A Study of the Economic and Community Benefits of Cedar Falls, Iowa's Municipal Telecommunications Network

Doris Kelley takes a look at one of the early citywide publicly owned broadband systems - Cybernet in Cedar Falls, Iowa. Cybernet is run by Cedar Falls Utilities (CFU) and is an HFC (cable) network that also offers some fiber-optic connections for businesses. In this paper, Kelley takes a look at some of the benefits the network has brought to the community.

The Case for Public Fiber-to-the-User Systems

Jim Baller and Casey Lide are two of the foremost experts on municipal broadband systems in the United States. This report offers a clear and rational defense of publicly owned broadband systems. The discussion takes on philosophical, economic, and pragmatic arguments and comes to the conclusion that communities should not be prevented from building their own networks.

Future of Broadband in Saint Paul

This is the report developed by a Broadband Advisory Committee established in 2006 in Saint Paul, Minnesota. It recommended a phased approach to building a network that could ultimately offer a full FTTH open-access network to everyone in Saint Paul.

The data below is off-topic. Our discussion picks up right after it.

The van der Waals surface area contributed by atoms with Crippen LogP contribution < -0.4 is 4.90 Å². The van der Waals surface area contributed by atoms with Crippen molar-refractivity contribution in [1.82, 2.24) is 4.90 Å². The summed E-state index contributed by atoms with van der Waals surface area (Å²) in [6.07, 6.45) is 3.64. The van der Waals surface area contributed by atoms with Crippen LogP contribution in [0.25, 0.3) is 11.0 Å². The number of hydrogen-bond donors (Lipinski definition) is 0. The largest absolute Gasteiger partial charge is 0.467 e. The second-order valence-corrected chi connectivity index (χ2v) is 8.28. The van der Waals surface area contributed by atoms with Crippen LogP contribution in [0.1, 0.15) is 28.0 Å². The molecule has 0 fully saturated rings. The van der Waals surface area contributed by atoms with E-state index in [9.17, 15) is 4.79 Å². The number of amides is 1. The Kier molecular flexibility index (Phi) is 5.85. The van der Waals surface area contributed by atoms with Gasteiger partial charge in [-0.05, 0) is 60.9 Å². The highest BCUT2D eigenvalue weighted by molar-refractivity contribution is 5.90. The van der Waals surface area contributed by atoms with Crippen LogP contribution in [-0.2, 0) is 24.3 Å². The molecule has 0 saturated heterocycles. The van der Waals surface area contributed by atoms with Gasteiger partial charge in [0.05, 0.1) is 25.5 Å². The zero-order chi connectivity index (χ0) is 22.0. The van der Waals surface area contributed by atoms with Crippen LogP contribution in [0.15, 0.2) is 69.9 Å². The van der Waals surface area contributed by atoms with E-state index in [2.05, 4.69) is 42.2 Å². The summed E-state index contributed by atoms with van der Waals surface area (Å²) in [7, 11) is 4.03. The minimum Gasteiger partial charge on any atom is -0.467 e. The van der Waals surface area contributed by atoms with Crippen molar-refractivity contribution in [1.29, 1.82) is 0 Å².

Open Access Fiber Networks

At a high level, everyone understands what it means for a network to be open: (1) whatever else it might do, the network offers a pure “transmission” service, so that users can freely communicate with each other; (2) users can connect any devices they want, as long as they don’t harm the network; (3) the network connects to other networks; and (4) the network doesn’t discriminate among users or among the services, information, and applications users want to provide to each other. None of these points should be controversial. The concept of open networks is at least 40 years old in the US. The FCC’s seminal 1968 Carterphone decision held that a network operator may not forbid the use of devices on the network that benefit the user and do not harm the network itself. A decade later the FCC established its equipment registration program requiring interfaces to the telephone network to be standardized and fully disclosed.